- Stages of change — Miller listed these stages as precontemplation, contemplation, preparation, action, and maintenance and relapse prevention.
Groups who typically volunteer and donate can be broken into four categories:
- Retired, but still active
- Those who are building their resumes
- Those giving back
- Those who want to save the world
Create personas for each of these four groups based on data that you have about your target audience following these steps:
1. Give personas names and characteristics, for example:
- Group 1: Anna — retired woman who cares for her ailing husband and is comfortably middle class
- Group 2: Jessica — a single mom who wants to build her resume and get a job where she makes more money
- Group 3: John — a Harvard MBA; upper middle class; children in Ivy League. Wants to give back
- Group 4: Maria — a teen who wants to save the world
Think about each persona and determine what they value. Some examples of values Miller shared with attendees are time, sleep, convenience, adventure, public recognition, good karma, control, love, status, power, fitting in, change, self-help, competition, action, formality, openness, pragmatism, cooperation, idealism, safety, money, efficiency, challenge, privacy, connecting, independence and teamwork.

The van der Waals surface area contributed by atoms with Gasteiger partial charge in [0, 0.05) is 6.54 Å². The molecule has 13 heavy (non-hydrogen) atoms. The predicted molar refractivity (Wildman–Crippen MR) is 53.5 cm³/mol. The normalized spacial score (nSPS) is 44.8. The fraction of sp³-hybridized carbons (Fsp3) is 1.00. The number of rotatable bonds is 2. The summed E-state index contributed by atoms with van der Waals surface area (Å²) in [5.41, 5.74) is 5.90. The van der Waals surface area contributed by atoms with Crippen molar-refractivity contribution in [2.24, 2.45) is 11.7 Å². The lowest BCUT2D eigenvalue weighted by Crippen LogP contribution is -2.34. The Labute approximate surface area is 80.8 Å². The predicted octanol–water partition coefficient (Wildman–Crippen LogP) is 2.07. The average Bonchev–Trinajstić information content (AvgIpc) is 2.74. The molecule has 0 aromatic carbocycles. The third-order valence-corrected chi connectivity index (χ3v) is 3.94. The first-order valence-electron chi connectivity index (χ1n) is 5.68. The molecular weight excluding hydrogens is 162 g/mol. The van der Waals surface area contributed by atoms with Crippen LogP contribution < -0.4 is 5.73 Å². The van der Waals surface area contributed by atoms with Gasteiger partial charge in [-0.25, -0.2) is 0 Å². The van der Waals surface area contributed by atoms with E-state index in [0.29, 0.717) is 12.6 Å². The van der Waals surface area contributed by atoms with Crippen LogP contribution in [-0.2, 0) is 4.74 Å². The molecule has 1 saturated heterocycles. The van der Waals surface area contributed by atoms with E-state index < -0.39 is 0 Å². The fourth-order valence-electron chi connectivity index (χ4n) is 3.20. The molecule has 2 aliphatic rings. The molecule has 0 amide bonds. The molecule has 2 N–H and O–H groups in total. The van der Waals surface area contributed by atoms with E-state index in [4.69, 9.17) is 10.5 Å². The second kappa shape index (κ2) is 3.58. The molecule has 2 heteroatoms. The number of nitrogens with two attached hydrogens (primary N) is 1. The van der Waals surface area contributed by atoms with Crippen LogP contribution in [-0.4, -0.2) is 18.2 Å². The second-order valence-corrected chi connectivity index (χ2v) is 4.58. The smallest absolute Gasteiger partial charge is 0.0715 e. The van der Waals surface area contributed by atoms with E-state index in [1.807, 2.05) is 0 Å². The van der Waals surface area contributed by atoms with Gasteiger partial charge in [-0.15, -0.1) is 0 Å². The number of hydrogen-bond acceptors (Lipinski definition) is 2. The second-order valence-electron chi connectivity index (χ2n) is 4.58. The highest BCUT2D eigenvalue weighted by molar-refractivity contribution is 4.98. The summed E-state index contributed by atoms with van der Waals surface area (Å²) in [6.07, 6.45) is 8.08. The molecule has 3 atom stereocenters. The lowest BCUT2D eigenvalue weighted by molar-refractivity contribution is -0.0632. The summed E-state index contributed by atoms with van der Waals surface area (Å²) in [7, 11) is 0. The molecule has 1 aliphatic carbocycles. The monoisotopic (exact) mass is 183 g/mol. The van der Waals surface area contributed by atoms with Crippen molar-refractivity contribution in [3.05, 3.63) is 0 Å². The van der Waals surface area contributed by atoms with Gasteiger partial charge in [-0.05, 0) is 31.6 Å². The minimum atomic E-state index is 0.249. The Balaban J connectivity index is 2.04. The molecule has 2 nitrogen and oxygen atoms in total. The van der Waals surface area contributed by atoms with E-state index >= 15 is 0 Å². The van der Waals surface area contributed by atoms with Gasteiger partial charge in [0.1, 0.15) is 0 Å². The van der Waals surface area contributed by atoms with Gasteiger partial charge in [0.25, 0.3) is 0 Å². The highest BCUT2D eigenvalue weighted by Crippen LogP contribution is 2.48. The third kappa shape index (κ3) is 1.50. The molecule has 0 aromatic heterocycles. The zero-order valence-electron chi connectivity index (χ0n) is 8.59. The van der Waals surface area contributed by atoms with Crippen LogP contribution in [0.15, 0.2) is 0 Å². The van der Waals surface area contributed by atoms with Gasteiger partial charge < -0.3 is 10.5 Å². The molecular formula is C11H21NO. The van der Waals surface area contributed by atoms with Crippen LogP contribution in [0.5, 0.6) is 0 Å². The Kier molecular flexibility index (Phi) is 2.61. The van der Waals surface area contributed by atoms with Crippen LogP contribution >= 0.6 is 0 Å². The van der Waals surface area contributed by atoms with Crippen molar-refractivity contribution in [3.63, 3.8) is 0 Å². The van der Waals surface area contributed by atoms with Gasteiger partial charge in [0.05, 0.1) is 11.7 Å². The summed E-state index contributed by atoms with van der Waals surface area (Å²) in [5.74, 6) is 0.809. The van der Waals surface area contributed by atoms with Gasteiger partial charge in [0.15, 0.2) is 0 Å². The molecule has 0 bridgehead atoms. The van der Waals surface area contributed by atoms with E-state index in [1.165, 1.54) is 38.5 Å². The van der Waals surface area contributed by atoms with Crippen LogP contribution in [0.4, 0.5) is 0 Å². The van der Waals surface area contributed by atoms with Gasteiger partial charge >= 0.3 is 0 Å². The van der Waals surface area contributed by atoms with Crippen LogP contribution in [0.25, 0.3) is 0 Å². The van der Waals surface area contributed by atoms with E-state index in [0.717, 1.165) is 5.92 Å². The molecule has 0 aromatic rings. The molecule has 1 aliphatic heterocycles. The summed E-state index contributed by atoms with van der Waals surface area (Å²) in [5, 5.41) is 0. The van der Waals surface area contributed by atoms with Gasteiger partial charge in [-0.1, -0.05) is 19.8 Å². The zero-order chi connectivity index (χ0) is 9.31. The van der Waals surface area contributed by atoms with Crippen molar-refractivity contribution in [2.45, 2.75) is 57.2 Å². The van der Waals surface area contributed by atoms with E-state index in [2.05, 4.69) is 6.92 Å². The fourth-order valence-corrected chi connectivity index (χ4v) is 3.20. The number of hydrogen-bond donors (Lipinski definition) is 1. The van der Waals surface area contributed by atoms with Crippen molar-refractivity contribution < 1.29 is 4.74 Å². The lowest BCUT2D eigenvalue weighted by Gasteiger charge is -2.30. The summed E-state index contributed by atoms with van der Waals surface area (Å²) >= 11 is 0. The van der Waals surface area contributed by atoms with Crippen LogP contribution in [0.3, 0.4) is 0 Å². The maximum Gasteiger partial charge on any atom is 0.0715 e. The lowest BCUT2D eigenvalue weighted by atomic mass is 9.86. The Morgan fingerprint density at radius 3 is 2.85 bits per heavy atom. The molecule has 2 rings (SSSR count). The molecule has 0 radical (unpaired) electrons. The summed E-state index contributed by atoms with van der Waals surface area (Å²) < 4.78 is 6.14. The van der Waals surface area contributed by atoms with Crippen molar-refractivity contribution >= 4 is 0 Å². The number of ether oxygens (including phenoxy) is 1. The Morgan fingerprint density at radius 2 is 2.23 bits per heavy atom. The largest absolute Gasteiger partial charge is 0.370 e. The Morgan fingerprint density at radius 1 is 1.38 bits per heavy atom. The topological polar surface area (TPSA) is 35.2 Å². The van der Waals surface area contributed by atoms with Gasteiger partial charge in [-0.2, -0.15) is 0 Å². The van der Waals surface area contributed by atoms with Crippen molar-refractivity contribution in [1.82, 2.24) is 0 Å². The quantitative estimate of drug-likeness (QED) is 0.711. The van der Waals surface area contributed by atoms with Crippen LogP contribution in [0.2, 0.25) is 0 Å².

Convert the features of what your organization is trying to do into benefits for each persona. Ask yourself, "Given everything we know about them, what aspects and benefits of our ‘product' will appeal to them most?," Miller said. "Translate values into imagery and taglines that are going to appeal to the individuals in those groups."
Miller used as an example the old-school anti-smoking efforts targeted at teens to show a values mismatch. Those efforts focused on the message that smokers die younger and smoking hurts people around you, but Miller says they were ineffective partly because, to many teens, dying young is cool and most didn't really care that they were affecting those around them.
A value match is the TRUTH campaign, which accuses adults and those in positions of authority (i.e., big tobacco companies) of being evil people who want to manipulate teens into smoking. The campaign is much more effective, as teens are generally skeptical of authority.